An indirect effect of the Holocaust’s vicious hatred on American Jews, combined with Jewish ethical teachings, was to spur great levels of participation in the American civil rights movement. Approximately half of the civil rights attorneys in the South during the 1960s and half of the white Freedom Riders who fought segregation were Jewish. They comprised nearly two-thirds of the whites who traveled to Mississippi in 1964 to challenge Jim Crow laws, including Michael Schwerner and Andrew Goodman, two of the three activists in the campaign who were murdered by the Ku Klux Klan (the case inspired the 1989 thriller “Mississippi Burning”). Through June 2, the National Museum of American Jewish History in Philadelphia is exhibiting “Beyond Swastika and Jim Crow: Jewish Refugee Scholars at Black Colleges,” which tells the story of Jewish academics from Germany and Austria who found positions at historically black colleges and universities in the Jim Crow South. It was also the subject of a 2011 documentary.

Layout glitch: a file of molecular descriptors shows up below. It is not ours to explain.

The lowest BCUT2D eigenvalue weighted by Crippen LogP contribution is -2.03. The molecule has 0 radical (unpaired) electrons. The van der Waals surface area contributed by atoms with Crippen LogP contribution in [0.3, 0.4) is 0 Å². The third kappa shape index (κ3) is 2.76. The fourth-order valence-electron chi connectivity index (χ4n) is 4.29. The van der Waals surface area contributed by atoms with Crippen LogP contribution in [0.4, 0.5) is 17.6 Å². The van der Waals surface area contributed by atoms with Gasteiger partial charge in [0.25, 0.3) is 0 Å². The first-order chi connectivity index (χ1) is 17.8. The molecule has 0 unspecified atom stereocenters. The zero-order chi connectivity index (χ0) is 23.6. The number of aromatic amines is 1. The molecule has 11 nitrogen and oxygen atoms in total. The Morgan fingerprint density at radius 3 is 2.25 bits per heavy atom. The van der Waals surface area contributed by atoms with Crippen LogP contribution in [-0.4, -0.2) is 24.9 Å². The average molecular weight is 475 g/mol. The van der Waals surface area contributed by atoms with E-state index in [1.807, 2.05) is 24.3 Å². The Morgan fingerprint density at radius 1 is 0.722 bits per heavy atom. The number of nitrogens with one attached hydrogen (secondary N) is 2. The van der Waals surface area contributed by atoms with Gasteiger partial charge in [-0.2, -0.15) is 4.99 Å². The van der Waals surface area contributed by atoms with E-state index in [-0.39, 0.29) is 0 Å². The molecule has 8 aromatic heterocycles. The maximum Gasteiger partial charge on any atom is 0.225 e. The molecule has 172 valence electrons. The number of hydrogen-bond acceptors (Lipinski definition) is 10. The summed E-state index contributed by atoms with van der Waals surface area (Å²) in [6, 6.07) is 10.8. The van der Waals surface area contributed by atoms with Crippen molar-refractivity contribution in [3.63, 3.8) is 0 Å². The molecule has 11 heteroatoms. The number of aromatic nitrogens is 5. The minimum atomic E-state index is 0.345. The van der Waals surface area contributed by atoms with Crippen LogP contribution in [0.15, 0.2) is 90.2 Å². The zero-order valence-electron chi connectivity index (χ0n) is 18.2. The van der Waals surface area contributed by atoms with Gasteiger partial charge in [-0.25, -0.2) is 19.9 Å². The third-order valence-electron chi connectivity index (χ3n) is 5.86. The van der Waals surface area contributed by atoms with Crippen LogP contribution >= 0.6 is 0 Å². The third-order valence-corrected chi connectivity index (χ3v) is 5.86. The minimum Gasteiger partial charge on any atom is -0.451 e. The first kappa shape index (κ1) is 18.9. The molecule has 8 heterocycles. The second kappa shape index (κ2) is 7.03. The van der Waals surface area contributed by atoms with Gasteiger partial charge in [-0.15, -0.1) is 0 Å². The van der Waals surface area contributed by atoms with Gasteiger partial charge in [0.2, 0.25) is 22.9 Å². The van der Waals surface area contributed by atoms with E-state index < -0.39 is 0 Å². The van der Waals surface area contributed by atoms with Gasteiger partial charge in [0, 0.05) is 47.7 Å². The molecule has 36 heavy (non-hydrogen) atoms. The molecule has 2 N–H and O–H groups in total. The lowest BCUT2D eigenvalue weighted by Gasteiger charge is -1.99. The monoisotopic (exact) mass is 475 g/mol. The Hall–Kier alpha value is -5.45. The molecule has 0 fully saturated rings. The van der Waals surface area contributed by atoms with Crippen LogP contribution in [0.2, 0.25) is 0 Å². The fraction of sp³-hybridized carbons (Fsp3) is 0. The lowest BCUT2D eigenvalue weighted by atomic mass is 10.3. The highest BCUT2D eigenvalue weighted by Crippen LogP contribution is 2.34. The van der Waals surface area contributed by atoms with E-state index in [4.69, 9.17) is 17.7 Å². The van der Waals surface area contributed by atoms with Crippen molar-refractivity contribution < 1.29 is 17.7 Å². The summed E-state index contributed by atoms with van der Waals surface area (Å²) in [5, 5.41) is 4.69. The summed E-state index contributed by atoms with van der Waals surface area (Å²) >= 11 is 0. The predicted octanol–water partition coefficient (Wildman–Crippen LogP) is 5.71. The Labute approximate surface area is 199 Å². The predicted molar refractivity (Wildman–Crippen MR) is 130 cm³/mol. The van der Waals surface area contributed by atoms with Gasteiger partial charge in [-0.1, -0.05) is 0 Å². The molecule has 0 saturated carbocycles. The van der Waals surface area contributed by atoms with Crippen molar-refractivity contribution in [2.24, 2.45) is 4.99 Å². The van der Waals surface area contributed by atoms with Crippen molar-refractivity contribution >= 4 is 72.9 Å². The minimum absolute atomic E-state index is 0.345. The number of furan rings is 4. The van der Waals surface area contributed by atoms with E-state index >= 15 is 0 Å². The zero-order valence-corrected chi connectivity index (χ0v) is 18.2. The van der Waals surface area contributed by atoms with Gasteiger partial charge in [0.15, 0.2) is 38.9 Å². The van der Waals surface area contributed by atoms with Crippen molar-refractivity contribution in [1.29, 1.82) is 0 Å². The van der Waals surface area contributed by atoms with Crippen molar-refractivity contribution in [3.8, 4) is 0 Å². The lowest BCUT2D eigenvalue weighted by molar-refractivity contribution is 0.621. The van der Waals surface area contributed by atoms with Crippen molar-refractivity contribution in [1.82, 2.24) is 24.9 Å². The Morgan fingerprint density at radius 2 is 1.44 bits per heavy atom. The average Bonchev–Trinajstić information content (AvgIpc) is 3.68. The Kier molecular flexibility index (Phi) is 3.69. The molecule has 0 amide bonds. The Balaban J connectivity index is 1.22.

ADVERTISEMENT: Come explore the blessings and challenges of freedom at the National Museum of American Jewish History in Philadelphia. NMAJH.org